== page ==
Bleeding may be reduced by packing the nose in the anaesthetic room with ribbon gauze soaked in 4% cocaine. In theatre inject 1 : 200,000 adrenaline submucosally on one side of the septum. Insert a nasal speculum on the side opposite to the injection. Adequate access to the nasal septum can usually be obtained with a nasal speculum alone. If difficulty is experienced the exposure is improved by incising through the alar base and elevating the lateral wall of the nostril.
Incise the nasal septal mucosa just above and parallel to the mucocutaneous junction within the nose. Deepen the incision to make a partial-thickness cut through the septal cartilage.
Cut through the remaining cartilage with a Rollett’s rougine. Take care not to perforate the opposite perichondrium and mucosa. If a perforation is made suture it with 6/0 plain catgut.
Dissect the intact mucoperichondrium from the opposite side of the cartilage using a blunt periosteal elevator (e.g. MacDonald).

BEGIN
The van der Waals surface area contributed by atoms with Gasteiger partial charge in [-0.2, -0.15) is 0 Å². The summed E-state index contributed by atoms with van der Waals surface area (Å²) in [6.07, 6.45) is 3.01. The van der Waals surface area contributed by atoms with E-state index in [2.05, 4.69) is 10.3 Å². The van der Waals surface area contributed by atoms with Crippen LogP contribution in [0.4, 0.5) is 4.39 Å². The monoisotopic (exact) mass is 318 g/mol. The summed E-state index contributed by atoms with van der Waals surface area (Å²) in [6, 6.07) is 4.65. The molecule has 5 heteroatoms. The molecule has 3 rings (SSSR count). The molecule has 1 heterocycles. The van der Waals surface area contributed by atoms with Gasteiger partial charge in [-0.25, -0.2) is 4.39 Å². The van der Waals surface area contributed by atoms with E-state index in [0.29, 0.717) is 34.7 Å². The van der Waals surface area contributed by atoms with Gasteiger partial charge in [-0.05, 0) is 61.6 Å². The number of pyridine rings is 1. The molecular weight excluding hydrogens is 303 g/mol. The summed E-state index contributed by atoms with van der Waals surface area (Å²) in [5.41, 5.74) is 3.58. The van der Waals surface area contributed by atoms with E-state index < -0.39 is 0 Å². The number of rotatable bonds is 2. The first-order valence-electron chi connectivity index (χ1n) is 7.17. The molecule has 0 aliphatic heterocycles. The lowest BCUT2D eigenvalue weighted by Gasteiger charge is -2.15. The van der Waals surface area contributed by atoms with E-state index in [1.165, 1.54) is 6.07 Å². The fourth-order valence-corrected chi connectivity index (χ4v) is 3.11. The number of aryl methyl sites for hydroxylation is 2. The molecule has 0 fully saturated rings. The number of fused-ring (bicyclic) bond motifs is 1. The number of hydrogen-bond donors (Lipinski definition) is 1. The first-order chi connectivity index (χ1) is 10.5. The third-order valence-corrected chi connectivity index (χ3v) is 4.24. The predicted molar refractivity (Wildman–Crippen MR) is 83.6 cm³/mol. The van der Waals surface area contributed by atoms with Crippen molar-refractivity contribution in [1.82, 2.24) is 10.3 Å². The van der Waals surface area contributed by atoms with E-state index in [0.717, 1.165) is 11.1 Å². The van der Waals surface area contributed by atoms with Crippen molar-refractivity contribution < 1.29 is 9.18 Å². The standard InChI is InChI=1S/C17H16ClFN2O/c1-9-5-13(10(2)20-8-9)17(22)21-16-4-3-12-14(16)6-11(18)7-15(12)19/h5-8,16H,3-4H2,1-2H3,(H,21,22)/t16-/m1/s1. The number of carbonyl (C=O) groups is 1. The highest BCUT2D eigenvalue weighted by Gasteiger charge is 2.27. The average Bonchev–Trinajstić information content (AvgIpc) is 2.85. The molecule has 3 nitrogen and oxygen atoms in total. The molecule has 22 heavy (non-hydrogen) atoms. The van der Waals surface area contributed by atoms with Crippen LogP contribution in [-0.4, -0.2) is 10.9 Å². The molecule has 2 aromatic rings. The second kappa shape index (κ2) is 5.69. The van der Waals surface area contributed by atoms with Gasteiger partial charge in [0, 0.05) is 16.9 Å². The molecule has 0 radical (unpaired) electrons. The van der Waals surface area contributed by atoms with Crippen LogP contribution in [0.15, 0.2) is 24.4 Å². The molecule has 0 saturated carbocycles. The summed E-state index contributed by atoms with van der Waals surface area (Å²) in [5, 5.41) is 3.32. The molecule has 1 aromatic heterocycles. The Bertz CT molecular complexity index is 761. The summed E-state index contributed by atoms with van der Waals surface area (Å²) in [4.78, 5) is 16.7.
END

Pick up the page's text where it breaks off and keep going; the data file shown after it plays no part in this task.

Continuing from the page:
Protect the intact mucoperichondrium with the blunt dissector and cut the graft of cartilage and attached mucosa with scissors from each end of the original incision.
Use angled scissors or a blade to cut the proximal end of the composite graft. Shave to reduce the cartilage, if necessary, to the required thickness.
Repair the alar base if it was opened.
To dress the nose cut two fingers from an operating glove, pack each with paraffin gauze and lubricate each with liquid paraffin. Place one finger in each side of the nose. Remove on the first postoperative day and use antibiotic and vasoconstrictive drops for a month.